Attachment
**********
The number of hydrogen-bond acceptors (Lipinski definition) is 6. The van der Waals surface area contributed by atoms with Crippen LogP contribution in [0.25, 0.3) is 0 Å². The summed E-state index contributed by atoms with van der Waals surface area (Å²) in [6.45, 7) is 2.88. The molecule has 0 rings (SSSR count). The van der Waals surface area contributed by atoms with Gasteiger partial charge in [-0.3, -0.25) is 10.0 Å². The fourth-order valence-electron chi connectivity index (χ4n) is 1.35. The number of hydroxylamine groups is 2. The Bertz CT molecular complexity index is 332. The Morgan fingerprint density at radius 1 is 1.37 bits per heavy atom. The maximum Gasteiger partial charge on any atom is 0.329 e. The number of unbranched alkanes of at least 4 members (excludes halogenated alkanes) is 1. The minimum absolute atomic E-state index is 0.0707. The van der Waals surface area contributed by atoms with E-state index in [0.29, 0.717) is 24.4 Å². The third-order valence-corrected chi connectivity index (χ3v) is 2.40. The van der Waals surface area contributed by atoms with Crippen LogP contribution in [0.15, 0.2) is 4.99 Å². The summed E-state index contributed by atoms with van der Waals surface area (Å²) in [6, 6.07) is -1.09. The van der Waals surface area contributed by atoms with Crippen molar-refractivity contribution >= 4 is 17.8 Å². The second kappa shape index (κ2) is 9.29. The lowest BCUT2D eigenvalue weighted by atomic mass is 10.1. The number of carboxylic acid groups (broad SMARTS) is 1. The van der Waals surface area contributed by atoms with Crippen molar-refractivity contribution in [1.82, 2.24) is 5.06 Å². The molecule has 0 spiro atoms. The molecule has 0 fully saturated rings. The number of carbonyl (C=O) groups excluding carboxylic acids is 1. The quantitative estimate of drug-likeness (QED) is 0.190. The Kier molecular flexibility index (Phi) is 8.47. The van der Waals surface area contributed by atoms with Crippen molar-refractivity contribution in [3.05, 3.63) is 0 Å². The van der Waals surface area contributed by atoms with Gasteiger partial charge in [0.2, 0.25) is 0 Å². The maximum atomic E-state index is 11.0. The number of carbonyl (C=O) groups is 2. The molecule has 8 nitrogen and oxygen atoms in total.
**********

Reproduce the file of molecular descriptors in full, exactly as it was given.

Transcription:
The number of hydrogen-bond acceptors (Lipinski definition) is 6. The van der Waals surface area contributed by atoms with Crippen LogP contribution in [0.25, 0.3) is 0 Å². The summed E-state index contributed by atoms with van der Waals surface area (Å²) in [6.45, 7) is 2.88. The molecule has 0 rings (SSSR count). The van der Waals surface area contributed by atoms with Gasteiger partial charge in [-0.3, -0.25) is 10.0 Å². The fourth-order valence-electron chi connectivity index (χ4n) is 1.35. The number of hydroxylamine groups is 2. The Bertz CT molecular complexity index is 332. The Morgan fingerprint density at radius 1 is 1.37 bits per heavy atom. The maximum Gasteiger partial charge on any atom is 0.329 e. The number of unbranched alkanes of at least 4 members (excludes halogenated alkanes) is 1. The minimum absolute atomic E-state index is 0.0707. The van der Waals surface area contributed by atoms with E-state index in [0.29, 0.717) is 24.4 Å². The third-order valence-corrected chi connectivity index (χ3v) is 2.40. The van der Waals surface area contributed by atoms with Crippen LogP contribution in [0.15, 0.2) is 4.99 Å². The summed E-state index contributed by atoms with van der Waals surface area (Å²) in [6, 6.07) is -1.09. The van der Waals surface area contributed by atoms with Crippen molar-refractivity contribution >= 4 is 17.8 Å². The second kappa shape index (κ2) is 9.29. The lowest BCUT2D eigenvalue weighted by atomic mass is 10.1. The number of carboxylic acid groups (broad SMARTS) is 1. The van der Waals surface area contributed by atoms with Crippen molar-refractivity contribution in [1.82, 2.24) is 5.06 Å². The molecule has 0 spiro atoms. The molecule has 0 fully saturated rings. The number of carbonyl (C=O) groups excluding carboxylic acids is 1. The quantitative estimate of drug-likeness (QED) is 0.190. The Kier molecular flexibility index (Phi) is 8.47. The van der Waals surface area contributed by atoms with Crippen molar-refractivity contribution in [3.05, 3.63) is 0 Å². The van der Waals surface area contributed by atoms with Gasteiger partial charge in [0.2, 0.25) is 0 Å². The maximum atomic E-state index is 11.0. The number of carbonyl (C=O) groups is 2. The molecule has 8 nitrogen and oxygen atoms in total.